Hollywood Docket: When Can It Be Negligent to Film a Health Tragedy?

Plus, other entertainment law news including an investor suit against WWE, Disney's deal over former Weinstein Company assets, and peace in the soap opera world.
ROBYN BECK/AFP via Getty Images

In the years ahead, hopefully after the coronavirus situation is under control, courts may look back and consider whether entertainment companies did anything where they could to avoid tragedy or should be deemed legally responsible. Any civil lawsuits to come may have judges looking at who had duties to others, who breached those duties by failing to take reasonable measures, what harm ensued and what were the proximate causes of those injuries. There will also likely be a lot of attention on the risk that people assumed given what we all know about this pandemic.

In the meantime, a California appellate court Thursday issued a timely opinion about a seaman on a commercial fishing vessel who accidentally sliced up his hands with hooks and fish gills and eventually had fingers amputated. The events unfolded before reality-TV cameras. In fact, the dramatic scene was caught for the Nat Geo show Big Fish Texas. According to the seaman who lost his fingers, he asked the producer on board and a cameraman for help and was allegedly promised a helicopter off the boat. That didn't happen.

What makes the case somewhat unusual and the reason why it's a precedential decision is the maritime context. Under the Jones Act, a seaman may sue employers for negligence. Here, Asylum Entertainment — the production company — didn't formally employ the plaintiff, but the man nevertheless argued that he was a borrowed servant, that the ship he worked for loaned him to producers. Thus, he claimed Asylum was vicariously liable.

That argument didn't pass muster.

"[T]he undisputed evidence establishes that Asylum did not have the right to control what happened aboard The M/V Black Jack IV," states the opinion. "Neither the producer nor cameraman on board the vessel controlled how plaintiff or any other crew member did his job; at most, they asked crew members to repeat or explain what they were doing for the camera."

The rest of the opinion (read here) gets into other principles of maritime tort law, including how there's no duty to rescue under unless one can establish a special relationship between the parties, or that voluntary but grossly negligent efforts were made to rescue, or that the defendant took charge of a "helpless" person. In the end, the guy who lost fingers also lost his appeal.

– The NBA, NHL, MLB and NCAA have all suspended or canceled games. In contrast, as of publishing time, World Wrestling Entertainment Inc. still plans to move forward with Wrestlemania 36 in Tampa, Florida. As the lack of cancellation raises eyebrows, the WWE has been hit with an investor lawsuit over one of its other secrets. As alleged in a complaint, the WWE came under fire about 18 months ago for its willingness to work with the Kingdom of Saudi Arabia. The relationship included a rights agreement with a Saudi-controlled SatCaster and live events in the country. Then came the murder of journalist Jamal Khashoggi and some open criticism by WWE leaders at the Saudis. "Unbeknownst to investors, the events in late 2018 fomented simmering tensions between WWE and the Saudi government," states the complaint (read here), which then recounts early termination of the broadcast agreement. The suit claims WWE is liable for making false statements or failing to disclose adverse facts soon enough.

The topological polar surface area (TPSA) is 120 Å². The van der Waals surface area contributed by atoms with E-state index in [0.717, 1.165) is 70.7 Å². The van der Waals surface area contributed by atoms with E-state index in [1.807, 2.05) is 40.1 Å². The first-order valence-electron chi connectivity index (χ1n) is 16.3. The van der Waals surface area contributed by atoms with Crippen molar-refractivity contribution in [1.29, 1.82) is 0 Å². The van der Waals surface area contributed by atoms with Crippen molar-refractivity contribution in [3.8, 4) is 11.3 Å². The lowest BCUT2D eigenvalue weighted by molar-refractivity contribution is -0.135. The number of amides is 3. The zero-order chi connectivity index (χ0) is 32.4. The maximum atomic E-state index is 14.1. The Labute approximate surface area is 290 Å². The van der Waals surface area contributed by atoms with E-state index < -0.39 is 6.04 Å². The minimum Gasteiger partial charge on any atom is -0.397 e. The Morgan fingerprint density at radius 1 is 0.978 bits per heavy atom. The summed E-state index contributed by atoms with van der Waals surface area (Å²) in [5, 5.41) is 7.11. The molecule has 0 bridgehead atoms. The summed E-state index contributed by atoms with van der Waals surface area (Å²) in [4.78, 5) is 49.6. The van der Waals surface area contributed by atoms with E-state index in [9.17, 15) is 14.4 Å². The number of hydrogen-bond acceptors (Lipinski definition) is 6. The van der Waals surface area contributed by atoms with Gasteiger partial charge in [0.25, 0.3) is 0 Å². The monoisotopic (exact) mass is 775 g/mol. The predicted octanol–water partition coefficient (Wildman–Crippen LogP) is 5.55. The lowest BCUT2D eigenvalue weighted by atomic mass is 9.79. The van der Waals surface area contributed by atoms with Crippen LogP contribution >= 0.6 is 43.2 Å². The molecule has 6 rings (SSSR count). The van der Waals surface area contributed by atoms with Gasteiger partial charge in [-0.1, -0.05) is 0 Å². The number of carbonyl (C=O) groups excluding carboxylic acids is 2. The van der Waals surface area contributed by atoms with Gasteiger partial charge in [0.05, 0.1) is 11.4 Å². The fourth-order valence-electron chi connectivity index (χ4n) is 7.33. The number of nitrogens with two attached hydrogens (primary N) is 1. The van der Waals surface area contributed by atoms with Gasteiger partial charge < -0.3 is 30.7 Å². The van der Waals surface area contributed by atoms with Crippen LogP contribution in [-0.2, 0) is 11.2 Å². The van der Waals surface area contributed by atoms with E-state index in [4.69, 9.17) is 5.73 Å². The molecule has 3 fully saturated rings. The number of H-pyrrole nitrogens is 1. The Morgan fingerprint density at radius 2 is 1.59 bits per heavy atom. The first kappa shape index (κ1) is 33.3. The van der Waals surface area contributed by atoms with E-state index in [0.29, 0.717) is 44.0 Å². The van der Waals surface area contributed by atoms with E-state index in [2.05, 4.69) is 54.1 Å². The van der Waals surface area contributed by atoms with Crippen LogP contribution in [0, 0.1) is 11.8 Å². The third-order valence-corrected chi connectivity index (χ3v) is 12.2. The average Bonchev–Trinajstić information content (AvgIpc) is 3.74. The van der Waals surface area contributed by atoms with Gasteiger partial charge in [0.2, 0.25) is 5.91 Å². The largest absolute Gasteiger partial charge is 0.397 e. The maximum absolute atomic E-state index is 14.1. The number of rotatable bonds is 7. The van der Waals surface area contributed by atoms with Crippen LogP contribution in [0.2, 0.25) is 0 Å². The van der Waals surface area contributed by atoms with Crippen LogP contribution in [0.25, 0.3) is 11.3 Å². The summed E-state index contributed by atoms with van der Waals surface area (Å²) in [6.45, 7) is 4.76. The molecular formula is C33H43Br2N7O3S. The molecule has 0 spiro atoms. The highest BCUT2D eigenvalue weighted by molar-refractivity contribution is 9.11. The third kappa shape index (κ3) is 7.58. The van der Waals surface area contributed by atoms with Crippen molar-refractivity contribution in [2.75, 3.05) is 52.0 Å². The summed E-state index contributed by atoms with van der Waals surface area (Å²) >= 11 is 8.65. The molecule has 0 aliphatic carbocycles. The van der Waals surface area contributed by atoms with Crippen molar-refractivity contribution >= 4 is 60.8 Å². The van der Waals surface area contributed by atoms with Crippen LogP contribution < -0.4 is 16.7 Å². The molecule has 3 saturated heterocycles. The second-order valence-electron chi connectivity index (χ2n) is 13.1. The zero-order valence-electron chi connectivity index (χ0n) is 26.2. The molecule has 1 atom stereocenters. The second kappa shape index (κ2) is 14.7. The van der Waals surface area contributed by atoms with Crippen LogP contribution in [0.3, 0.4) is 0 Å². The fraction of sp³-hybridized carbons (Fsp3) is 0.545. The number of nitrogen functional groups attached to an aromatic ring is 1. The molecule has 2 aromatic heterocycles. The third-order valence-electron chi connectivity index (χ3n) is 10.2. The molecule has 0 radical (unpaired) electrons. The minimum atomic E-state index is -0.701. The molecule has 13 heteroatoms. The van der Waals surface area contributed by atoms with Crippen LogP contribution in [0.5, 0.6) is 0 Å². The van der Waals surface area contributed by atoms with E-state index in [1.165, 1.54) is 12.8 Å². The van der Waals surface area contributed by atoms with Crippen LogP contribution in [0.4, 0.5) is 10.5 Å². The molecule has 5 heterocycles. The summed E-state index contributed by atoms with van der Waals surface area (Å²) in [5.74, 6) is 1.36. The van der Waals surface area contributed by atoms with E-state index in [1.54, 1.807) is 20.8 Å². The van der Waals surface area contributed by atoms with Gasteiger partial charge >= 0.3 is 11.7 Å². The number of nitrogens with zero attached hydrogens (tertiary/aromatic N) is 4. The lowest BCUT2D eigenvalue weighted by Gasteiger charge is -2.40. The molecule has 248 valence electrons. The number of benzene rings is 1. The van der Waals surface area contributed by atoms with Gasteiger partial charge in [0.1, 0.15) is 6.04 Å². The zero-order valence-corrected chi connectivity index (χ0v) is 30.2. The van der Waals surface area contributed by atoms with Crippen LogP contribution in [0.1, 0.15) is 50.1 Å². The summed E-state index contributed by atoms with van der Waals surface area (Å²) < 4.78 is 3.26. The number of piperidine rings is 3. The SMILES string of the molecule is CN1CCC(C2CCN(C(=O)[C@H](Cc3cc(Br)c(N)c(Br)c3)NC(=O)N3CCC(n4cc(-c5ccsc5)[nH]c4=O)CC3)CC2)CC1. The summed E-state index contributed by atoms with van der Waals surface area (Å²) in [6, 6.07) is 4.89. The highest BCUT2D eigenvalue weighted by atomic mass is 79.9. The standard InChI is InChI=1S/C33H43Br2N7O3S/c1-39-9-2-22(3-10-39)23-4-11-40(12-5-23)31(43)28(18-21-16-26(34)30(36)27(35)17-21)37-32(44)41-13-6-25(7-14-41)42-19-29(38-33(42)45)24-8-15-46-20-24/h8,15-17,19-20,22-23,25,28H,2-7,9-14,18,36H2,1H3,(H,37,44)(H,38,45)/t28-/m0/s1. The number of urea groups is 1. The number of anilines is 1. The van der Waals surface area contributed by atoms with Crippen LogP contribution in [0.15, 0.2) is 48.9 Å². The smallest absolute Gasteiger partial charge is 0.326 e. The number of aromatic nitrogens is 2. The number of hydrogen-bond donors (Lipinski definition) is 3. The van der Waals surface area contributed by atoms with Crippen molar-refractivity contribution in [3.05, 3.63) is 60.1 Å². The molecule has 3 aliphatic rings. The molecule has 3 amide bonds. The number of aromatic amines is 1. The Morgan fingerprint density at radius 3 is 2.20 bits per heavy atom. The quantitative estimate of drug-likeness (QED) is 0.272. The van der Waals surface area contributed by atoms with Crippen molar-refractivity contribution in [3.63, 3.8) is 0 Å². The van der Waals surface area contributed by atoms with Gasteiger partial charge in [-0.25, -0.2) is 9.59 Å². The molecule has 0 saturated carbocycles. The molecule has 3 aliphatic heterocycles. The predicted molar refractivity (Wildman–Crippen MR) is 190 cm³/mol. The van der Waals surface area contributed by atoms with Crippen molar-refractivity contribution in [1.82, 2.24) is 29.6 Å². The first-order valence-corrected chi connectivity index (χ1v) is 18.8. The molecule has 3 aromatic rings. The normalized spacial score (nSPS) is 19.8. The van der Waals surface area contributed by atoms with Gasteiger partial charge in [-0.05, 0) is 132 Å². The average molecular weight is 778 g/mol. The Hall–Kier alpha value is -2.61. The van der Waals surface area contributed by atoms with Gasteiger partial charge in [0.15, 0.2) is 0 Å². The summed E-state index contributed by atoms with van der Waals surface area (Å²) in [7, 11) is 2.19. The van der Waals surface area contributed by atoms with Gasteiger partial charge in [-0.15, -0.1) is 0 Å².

– Disney has come to a settlement with Spyglass, the entity that purchased assets once belonging to The Weinstein Company. The proposed deal requires a judge's signoff and was submitted in Delaware Bankruptcy Court on Thursday, just a day after Harvey Weinstein was sentenced to 23 years in prison for sexual assault. Among the terms of the settlement: Spyglass pays Disney nearly $750,000 and gets to assume rights to Bernard and the Genie, Cricket in Times Square and Firework Maker’s Daughter; Spyglass also gets contracts associated with Halloween and Scary Movie even if rights to produce derivative versions have lapsed; Spyglass won't assume such titles as Hoodwinked, Scream: The TV Series and Artemis Fowl; and perhaps most intriguingly, Disney has agreed to waive all claims it may have against debtors "except with respect to all rights Disney has in connection with tort claims involving Harvey Weinstein."

– According to a notice filed Tuesday in Los Angeles Superior Court, Sony Pictures Television has settled with Cordray Productions over an alleged plot to destroy the long-running soap opera, Days of Our Lives. In the suit, Corday asserted that Sony hadn't tried hard enough to distribute the series, miscalculated profits and deflated the licensing fee to NBC, but those claims took a big hit in a ruling this past August. Now the two sides have apparently come to resolution. No details on the agreement, although it happens after Days of Our Lives was renewed for a 56th season and the show downsized much of its cast.